NPLEx Tracking System Shows Progress in Stalling Meth-Makers

West Virginia retailers say drug dealers are having a tougher time getting their hands on over-the-counter medications containing pseudoephedrine since the Mountain State became one of the 33 states using NPLEx, a real-time electronic tracking system monitoring sales.

NPLEx, more formally known as the National Precursor Log Exchange, is a real-time electronic logging and compliance system tracking sales of over-the-counter cold and allergy medications containing cold medicines such as pseudoephedrine, which are used to manufacture crystal meth. NPLEx allows pharmacists to scan a buyer’s identifying information, then electronically search that person’s buying records in the 33 participating states. If a buyer has exceeded the allowed purchase limit, that person will be blocked from making another purchase for a set amount of time.

In West Virginia, individuals cannot purchase more than 3.6 grams per day, 7.2 grams per 30 days or 48 grams in a 12-month period without a prescription.

Since the tracking system was launched in West Virginia at the end of 2013, West Virginia Retailers Association President Bridget Lambert says the input system blocked the sale of 182,000 grams of pseudoephedrine — almost 51,000 boxes. Sales in West Virginia of over-the-counter medications containing pseudoephedrine have dropped by more than 50 percent since the state started using NPLEx.

Nationally, NPLEx has been instrumental in blocking the sale of more than 25 million grams of pseudoephedrine.

“We believe it has been effective at the pharmacy level in identifying and controlling how much product is available to consumers,” Lambert said. “And it’s been a vital tool to our pharmacists. It’s much easier than the old paper logs. People who were accessing that product now have a harder time accessing it; NPLEx is blocking it from their use; they can’t get it as easy as they used to.”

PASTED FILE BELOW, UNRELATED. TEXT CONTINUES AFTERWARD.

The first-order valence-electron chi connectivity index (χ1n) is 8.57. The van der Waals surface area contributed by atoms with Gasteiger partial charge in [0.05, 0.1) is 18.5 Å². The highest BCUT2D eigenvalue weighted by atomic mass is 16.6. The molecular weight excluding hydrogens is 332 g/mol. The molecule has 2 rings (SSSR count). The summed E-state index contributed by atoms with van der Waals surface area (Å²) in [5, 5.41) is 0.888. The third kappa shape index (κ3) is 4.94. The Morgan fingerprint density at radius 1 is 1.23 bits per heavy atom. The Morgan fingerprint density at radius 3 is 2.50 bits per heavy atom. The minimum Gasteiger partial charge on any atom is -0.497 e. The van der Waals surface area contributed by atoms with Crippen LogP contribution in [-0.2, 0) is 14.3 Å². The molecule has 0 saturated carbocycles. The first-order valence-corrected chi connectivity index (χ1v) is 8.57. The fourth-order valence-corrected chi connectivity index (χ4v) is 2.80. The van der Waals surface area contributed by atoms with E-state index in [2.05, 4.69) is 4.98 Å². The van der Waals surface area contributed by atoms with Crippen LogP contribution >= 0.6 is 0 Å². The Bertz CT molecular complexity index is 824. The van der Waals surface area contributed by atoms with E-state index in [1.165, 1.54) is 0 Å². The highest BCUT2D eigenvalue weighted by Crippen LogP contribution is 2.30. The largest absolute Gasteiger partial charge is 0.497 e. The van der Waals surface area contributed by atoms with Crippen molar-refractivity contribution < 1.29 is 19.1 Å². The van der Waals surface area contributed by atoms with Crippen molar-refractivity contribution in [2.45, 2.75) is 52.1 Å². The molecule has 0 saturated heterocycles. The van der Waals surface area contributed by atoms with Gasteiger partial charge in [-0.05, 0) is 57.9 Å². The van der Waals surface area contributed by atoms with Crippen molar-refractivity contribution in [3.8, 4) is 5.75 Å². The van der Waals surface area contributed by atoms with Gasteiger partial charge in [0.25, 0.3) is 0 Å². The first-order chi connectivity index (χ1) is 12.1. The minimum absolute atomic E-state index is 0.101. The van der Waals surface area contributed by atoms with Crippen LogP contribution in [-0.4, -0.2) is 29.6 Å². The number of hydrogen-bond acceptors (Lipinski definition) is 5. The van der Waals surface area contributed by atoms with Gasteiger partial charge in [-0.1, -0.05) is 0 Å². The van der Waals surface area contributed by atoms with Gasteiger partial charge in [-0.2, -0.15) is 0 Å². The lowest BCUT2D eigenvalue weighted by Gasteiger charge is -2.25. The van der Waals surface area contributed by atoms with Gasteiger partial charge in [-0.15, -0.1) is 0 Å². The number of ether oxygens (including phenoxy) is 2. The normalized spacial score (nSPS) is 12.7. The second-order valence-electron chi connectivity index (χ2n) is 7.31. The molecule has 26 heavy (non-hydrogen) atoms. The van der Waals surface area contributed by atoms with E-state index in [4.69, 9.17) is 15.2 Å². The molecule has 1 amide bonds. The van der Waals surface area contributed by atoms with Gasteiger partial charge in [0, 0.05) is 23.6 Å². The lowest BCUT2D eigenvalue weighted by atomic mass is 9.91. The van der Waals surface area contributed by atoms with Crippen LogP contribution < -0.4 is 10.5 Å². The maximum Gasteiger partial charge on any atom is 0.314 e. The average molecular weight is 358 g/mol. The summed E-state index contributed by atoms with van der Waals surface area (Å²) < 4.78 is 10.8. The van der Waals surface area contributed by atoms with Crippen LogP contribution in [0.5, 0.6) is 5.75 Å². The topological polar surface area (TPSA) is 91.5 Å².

NPLEx was developed by Appriss Health, a Kentucky company that provides the software free of charge to agencies, as well as pharmacies, retailers and law enforcement personnel in states adopting methamphetamine precursor legislation. It was developed by Appriss to comply with the federal Combat Methamphetamine Epidemic Act enacted in 2006.

Identifying information is scanned in and then NPLEx uses it to track that individuals buying information throughout the state and country. If the buyer has exceeded their purchase limit, additional sales will be blocked.

The system also allows police to track purchases, individual purchasing histories and even monitor purchasing patterns in the area to identify potential associates.

“With the NPLEx system, an officer who has been trained and has the proper equipment can sit in a parking lot and run purchases made in a particular store as they come up in the system,” Lambert said. “If they’re watching someone who they suspect has a meth lab or if they’re watching the neighborhood because of a high volume of sales, the officer has full access to who is purchasing it and what time they purchased it.

“Then they can go in and track the history of that individual. It’s phenomenal what the system can do for law enforcement. And before, you’d hear about people in buying rings going from store to store to buy pseudoephedrine products — NPLEx put a halt to that. They can input search parameters — identify individuals purchasing the same amount in a certain period. It gives officers a footprint to check and see if there’s a buying ring.”

The West Virginia Retailers Association partnered with the National Association of Drug Diversion Investigators a few years back to train police in the use of NPLEx.

“We trained state troopers, sheriff’s deputies, city police, Drug Enforcement Administration agents, a whole spectrum of officers. Our goal is that they go back to their respective agencies and train other officers,” Lambert said, adding police utilization “has made the program more successful and a valuable tool for them to utilize.”

“It was very cumbersome (in the old days) to pull out a notebook, take down a person’s driver’s license number and write it all down,” she added. “The electronic system lets pharmacists scan the information in at the point of sale just from their driver’s license. It’s made it much easier for our pharmacies to track products.

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